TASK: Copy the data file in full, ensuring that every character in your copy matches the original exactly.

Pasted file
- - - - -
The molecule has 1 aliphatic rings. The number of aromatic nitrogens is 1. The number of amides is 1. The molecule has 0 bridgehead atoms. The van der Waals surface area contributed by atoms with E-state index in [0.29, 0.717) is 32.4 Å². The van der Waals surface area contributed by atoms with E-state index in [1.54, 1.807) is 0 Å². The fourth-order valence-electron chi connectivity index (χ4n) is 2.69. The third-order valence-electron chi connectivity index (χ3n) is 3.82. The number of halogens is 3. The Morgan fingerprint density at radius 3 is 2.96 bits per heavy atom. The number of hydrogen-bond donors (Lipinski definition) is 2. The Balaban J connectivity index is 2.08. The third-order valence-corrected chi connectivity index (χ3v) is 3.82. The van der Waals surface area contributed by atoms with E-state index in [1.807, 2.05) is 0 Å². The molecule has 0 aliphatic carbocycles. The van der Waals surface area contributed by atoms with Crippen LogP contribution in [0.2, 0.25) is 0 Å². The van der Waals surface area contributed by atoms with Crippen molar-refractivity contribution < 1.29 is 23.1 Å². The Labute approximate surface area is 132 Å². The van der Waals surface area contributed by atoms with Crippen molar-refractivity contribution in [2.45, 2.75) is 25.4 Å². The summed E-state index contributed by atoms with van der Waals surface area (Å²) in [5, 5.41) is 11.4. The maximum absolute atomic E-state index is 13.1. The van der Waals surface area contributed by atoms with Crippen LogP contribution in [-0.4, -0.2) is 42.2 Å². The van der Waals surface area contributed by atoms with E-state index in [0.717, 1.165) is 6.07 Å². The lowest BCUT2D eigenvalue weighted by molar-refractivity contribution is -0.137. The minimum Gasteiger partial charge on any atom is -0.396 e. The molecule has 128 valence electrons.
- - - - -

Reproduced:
The molecule has 1 aliphatic rings. The number of aromatic nitrogens is 1. The number of amides is 1. The molecule has 0 bridgehead atoms. The van der Waals surface area contributed by atoms with E-state index in [0.29, 0.717) is 32.4 Å². The van der Waals surface area contributed by atoms with E-state index in [1.54, 1.807) is 0 Å². The fourth-order valence-electron chi connectivity index (χ4n) is 2.69. The third-order valence-electron chi connectivity index (χ3n) is 3.82. The number of halogens is 3. The Morgan fingerprint density at radius 3 is 2.96 bits per heavy atom. The number of hydrogen-bond donors (Lipinski definition) is 2. The Balaban J connectivity index is 2.08. The third-order valence-corrected chi connectivity index (χ3v) is 3.82. The van der Waals surface area contributed by atoms with E-state index in [1.807, 2.05) is 0 Å². The molecule has 0 aliphatic carbocycles. The van der Waals surface area contributed by atoms with Crippen LogP contribution in [0.2, 0.25) is 0 Å². The van der Waals surface area contributed by atoms with Crippen molar-refractivity contribution < 1.29 is 23.1 Å². The Labute approximate surface area is 132 Å². The van der Waals surface area contributed by atoms with Crippen molar-refractivity contribution in [2.45, 2.75) is 25.4 Å². The summed E-state index contributed by atoms with van der Waals surface area (Å²) in [5, 5.41) is 11.4. The maximum absolute atomic E-state index is 13.1. The van der Waals surface area contributed by atoms with Crippen LogP contribution in [-0.4, -0.2) is 42.2 Å². The van der Waals surface area contributed by atoms with E-state index in [0.717, 1.165) is 6.07 Å². The lowest BCUT2D eigenvalue weighted by molar-refractivity contribution is -0.137. The minimum Gasteiger partial charge on any atom is -0.396 e. The molecule has 128 valence electrons.